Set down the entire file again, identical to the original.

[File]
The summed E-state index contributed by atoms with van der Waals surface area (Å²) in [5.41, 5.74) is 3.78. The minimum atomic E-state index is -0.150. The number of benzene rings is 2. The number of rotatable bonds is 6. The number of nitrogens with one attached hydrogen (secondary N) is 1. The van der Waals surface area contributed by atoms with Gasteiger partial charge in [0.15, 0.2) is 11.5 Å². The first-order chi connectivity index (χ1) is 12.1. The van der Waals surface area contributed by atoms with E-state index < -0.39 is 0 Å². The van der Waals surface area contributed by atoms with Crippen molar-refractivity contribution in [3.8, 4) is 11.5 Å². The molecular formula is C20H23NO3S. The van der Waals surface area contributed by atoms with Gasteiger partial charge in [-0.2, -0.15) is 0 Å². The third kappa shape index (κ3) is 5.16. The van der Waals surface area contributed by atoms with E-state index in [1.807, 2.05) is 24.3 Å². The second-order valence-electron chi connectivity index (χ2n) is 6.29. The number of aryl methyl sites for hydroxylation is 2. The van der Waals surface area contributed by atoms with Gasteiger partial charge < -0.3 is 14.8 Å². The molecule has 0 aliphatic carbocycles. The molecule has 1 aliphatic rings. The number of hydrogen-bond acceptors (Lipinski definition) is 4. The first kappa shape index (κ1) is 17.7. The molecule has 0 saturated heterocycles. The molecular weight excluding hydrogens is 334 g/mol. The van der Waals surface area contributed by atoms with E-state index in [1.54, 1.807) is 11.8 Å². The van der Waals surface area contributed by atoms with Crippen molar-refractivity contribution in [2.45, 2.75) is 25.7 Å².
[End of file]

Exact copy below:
The summed E-state index contributed by atoms with van der Waals surface area (Å²) in [5.41, 5.74) is 3.78. The minimum atomic E-state index is -0.150. The number of benzene rings is 2. The number of rotatable bonds is 6. The number of nitrogens with one attached hydrogen (secondary N) is 1. The van der Waals surface area contributed by atoms with Gasteiger partial charge in [0.15, 0.2) is 11.5 Å². The first-order chi connectivity index (χ1) is 12.1. The van der Waals surface area contributed by atoms with E-state index < -0.39 is 0 Å². The van der Waals surface area contributed by atoms with Crippen molar-refractivity contribution in [3.8, 4) is 11.5 Å². The molecular formula is C20H23NO3S. The van der Waals surface area contributed by atoms with Gasteiger partial charge in [-0.2, -0.15) is 0 Å². The third kappa shape index (κ3) is 5.16. The van der Waals surface area contributed by atoms with E-state index in [1.807, 2.05) is 24.3 Å². The second-order valence-electron chi connectivity index (χ2n) is 6.29. The number of aryl methyl sites for hydroxylation is 2. The van der Waals surface area contributed by atoms with Gasteiger partial charge < -0.3 is 14.8 Å². The molecule has 0 aliphatic carbocycles. The molecule has 1 aliphatic rings. The number of hydrogen-bond acceptors (Lipinski definition) is 4. The first kappa shape index (κ1) is 17.7. The molecule has 0 saturated heterocycles. The molecular weight excluding hydrogens is 334 g/mol. The van der Waals surface area contributed by atoms with E-state index in [1.54, 1.807) is 11.8 Å². The van der Waals surface area contributed by atoms with Crippen molar-refractivity contribution in [2.45, 2.75) is 25.7 Å².